Langerhans cell histiocytosis presenting as eosinophilic gra
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An 8-year-old Moroccan girl presented to our institution with painful swelling of both forearms which initially appeared on her left forearm and 6 months later on her right forearm. Her family history and medical history were unremarkable. Given the exacerbation of the pain she consulted a doctor who obtained plain radiographs and noted a lesion in both forearms. She was then referred to us for further evaluation. She reported that despite daily use of nonsteroidal anti-inflammatory medications and narcotic analgesics, the pain in her forearms continued to progress.

On physical examination she had no fever and had a good general condition. She presented a swelling in the upper third of her right forearm and the upper two-thirds of her left forearm with inflammatory signs.

Laboratory studies found a moderate anemia (hemoglobin at 10 g/dL) and a white blood cell count of 11,210/μL with 80% neutrophils. Her C-reactive protein level was 60 mg/L. We obtained plain radiographs that showed: an osteolytic lesion of the upper one-third of the right ulna and osteolytic lesion of the upper two-thirds of the left radius. On both forearms, we did not note mineralized matrix production, but a cortical breakthrough and internal trabeculations were present. We therefore performed magnetic resonance imaging (MRI) (Fig. 3) which showed: an osteolytic lesion mass (arrow) of the upper one-third of her right ulna and the upper two-thirds of the left radius. The mass was invading her elbow joint whose matrix was in hyposignal T1, hypersignal T2, and short T1 inversion recovery (STIR), containing septa and enhanced annularly after injection of gadolinium.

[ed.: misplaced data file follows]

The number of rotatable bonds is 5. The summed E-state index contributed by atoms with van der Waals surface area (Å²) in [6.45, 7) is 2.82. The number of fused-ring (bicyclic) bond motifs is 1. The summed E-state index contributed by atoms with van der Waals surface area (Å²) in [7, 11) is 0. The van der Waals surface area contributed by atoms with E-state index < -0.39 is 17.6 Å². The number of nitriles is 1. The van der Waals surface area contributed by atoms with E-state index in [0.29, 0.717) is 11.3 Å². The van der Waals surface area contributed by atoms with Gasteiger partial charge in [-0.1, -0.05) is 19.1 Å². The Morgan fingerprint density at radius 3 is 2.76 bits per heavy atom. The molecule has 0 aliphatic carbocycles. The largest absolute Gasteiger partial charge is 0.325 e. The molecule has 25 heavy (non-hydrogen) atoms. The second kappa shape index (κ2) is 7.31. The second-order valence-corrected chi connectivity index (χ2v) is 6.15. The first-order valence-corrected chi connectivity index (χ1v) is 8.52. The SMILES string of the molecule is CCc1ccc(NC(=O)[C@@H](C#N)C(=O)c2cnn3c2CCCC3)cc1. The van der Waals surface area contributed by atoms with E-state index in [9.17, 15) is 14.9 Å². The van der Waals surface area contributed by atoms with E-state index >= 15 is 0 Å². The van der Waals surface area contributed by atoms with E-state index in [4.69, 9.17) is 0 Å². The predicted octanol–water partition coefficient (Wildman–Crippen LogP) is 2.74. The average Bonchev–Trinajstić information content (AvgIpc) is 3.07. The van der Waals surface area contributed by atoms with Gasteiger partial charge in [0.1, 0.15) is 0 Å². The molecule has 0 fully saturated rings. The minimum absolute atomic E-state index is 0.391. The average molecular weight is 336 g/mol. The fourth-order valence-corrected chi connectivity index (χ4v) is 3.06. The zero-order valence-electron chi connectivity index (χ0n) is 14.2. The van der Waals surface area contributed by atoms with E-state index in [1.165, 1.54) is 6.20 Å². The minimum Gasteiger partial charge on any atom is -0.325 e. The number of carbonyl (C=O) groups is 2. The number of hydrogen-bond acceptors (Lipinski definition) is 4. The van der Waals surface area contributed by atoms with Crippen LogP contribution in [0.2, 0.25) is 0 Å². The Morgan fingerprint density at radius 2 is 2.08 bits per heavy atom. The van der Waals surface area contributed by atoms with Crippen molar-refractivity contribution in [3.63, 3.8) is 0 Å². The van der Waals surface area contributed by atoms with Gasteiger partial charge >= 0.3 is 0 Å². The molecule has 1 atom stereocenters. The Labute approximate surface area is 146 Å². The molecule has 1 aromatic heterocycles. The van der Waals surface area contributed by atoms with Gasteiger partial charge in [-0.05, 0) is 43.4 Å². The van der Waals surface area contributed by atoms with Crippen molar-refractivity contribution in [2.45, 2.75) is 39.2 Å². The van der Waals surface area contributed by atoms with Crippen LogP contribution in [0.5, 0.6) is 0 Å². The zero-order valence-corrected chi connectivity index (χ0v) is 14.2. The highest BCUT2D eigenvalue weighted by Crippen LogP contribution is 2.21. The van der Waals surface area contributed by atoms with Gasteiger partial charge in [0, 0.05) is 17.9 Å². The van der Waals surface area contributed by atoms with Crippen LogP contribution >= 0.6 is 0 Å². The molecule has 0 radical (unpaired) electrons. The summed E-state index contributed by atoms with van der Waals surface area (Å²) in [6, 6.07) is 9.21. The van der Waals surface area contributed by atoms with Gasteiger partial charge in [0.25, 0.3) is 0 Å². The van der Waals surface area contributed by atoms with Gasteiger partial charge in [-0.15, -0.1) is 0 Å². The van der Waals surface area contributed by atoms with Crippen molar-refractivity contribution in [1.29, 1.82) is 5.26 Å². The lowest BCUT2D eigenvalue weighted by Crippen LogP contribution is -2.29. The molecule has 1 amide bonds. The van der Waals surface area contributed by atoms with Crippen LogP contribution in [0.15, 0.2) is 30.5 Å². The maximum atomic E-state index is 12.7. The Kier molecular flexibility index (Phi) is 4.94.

The lesion began in the diaphysis and crossed the physis. A soft tissue mass and cortical breakthrough were noted. A soft tissue edema was also seen. A biopsy curettage of her left forearm was done. A histopathologic examination revealed a proliferation of histiocytes with an infiltration of eosinophils. These histiocytes were positive for S-100 protein and for CD-1a. No chemotherapy was necessary. Our patient’s symptoms disappeared after a short (5 days) period of nonsteroidal anti-inflammatory therapy. A repeat X-ray was obtained and showed a partial improvement of the osteolysis. She remained asymptomatic after 6 months.

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Dr. V●●●●●●r S●●●h
Dr. V●●●●●●r S●●●h Radiology
But she had been taking NSAIDs before presenting in your OPD and she did not get any relief!!!. Could you specify which NSAID had been prescribed ?
Mar 26, 2019Like